|location||weston super-mare, UK|
The wonder of Birnbeck Island
I had heard of the island, an island that was said to have only recently risen steep and sparkling from the sea. An island like no other, neither in England nor anywhere else. My curiosity was awakened. I had to see this isle with my own eyes, and so I boarded the next train westwards to the deep bay of the Bristol Channel. I arrived already early in the morning at the provincial station of a town I had never visited before. It was an unpretentious small seaside resort, not the place where one would usually expect a wonder. All the more excited I briskly made for the sea. At first a thick mist cloaked the scenery. Scattered silent groups of tourists were munching on their fish and chips and the smooth sea had shrunk back far from the shore when suddenly rays of light broke through the clouds and, wide out in the mud-flats, out beyond and above the furthest tip of the town, dancingly reflected off a mighty crystal edifice. I stood rooted to the spot. This must be the island that people in the capital had talked of with such astonishment and for which I had travelled to this out-of-the-way corner of the Southwest. Full of anticipation I got onto the next bus, and within a matter of minutes stood in amazement at the gateway to another world.
What was evidently an old long iron pier protruded out from the mainland to a huge reef-like plinth form bearing the fractured crystalline forms of tall glass towers. The mist had completely cleared by now, and the light of the sun sparkled and played off the thin glass skin of the slenderly rising structures. As I tentatively trod the wooden planks of the pier, an exotic white bird suddenly circled above me, and you can imagine my surprise as I recognised it as a cockatoo that noisily flapped its way back towards the island. Crossing the threshold flanked by the two old gatehouses I immediately understood where the strange bird had come from. Opened out before me lay the green heart of the island that I had fleetingly glimpsed from the pier - a primeval garden of sub-tropical plants like banana plants, camellias, eucalyptus trees, all sorts of palms, araucarias, tree ferns, balaustine, bamboo and a host of others,all wildly intertwined. As a followed the winding paths to a tiny clearing inside this fantastic garden I was surrounded by cries of unfamiliar birds and even fancied that I spied the dangling tail of a monkey amongst the treetops. In front of me suddenly stood an old building in a recognisably English colonial style that had almost been swallowed by the vegetation. It had clearly been converted into an orangery for exotic plants with a café that was just opening, so I sat myself down under the delicate ornament of the old veranda and allowed my captivated gaze to wander.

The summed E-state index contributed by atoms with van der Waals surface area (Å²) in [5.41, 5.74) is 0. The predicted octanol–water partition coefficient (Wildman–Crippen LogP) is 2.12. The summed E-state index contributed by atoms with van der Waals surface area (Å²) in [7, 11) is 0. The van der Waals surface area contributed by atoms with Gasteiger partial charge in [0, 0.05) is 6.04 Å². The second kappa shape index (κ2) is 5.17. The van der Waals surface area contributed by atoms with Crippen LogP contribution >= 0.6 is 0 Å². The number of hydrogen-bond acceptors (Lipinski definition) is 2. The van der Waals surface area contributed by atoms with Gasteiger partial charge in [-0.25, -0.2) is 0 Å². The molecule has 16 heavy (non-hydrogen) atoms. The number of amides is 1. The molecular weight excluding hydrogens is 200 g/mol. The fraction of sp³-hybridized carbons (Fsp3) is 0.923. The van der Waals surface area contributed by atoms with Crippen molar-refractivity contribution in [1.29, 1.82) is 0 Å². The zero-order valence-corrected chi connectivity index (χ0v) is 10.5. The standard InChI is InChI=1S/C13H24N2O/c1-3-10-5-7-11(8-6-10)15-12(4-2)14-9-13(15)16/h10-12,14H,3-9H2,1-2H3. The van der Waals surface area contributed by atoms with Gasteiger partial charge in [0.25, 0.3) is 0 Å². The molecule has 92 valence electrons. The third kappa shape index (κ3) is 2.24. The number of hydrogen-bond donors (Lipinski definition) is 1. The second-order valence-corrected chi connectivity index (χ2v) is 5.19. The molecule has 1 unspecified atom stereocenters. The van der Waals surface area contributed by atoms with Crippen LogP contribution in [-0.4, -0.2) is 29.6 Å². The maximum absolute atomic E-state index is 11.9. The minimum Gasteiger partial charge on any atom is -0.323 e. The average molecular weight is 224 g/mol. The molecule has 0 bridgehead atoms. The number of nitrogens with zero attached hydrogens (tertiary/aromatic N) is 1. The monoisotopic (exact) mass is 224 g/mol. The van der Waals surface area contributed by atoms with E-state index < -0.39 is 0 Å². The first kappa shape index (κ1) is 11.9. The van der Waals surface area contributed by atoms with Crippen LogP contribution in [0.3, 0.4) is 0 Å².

An imposing crater of arching rock-like concrete protectively encompassed the whole scenery. At two points huge open flights of terraces led up to the edge of the plinth. In marked contrast to the wildness of the jungle where I sat sipping my first coffee, the over-dimensional steps were cultivated as precisely and tastefully as a Renaissance garden.
They reminded me of a romantic time I had once had on the Borromayan
Islands. My strength renewed I strolled along beneath the arcades that opened up the powerful plinth towards the garden on all sides, peering through the large glass frontages into sculptured interiors resembling lucid grottos that contained shops and more cafés. There were hotel lobbies that welcomed their guests, a Hammam offering relaxation, a wonderful swimming baths that simultaneously afforded wide views out over the barren sea and vistas into the sheltered microclimate of the garden within, and much much more besides. Via small stone steps
I clambered to the rim of the plinth and surveyed the open panorama from above, back over the bay to the small seaside town where I had disembarked only hours earlier. From the meandering pathways over steps and ramps around the crown of the plinth I gazed up at the elegantly soaring planes of the eight or more crystal towers that ringed the hoard of foliage like gigantic guardians. Each was enveloped to its full height in a conservatory-like layer of glass, and dotted behind the elegant profiles, as high as the eye could see, were people sitting shielded from the elements in their apartments, obviously lost in reverie in the spectacular views. On this sunny day some of the people had opened their windows to enjoy the fresh salty sea air, some had drawn down the awnings or closed their curtains to enjoy a nap in their winter gardens, while others had withdrawn themselves into the sheltered interiors behind the sheen of the rear façades of the towers that glistened like mother-of-pearl.
Enchanted by this sight and having explored the island for hours, I took a room in one of the hotel towers, deciding I had to postpone my return, perhaps forever. I write to you high up above the chatter of the newly arrived evening guests and revellers, above the open sea, looking out across the twinkling lights of the coastline with the gentle glow of the island dancing in the lapping evening waves down below. Although I am sure you have heard of the wonder of Birnbeck Island too, I assure you, it has to be seen to be believed.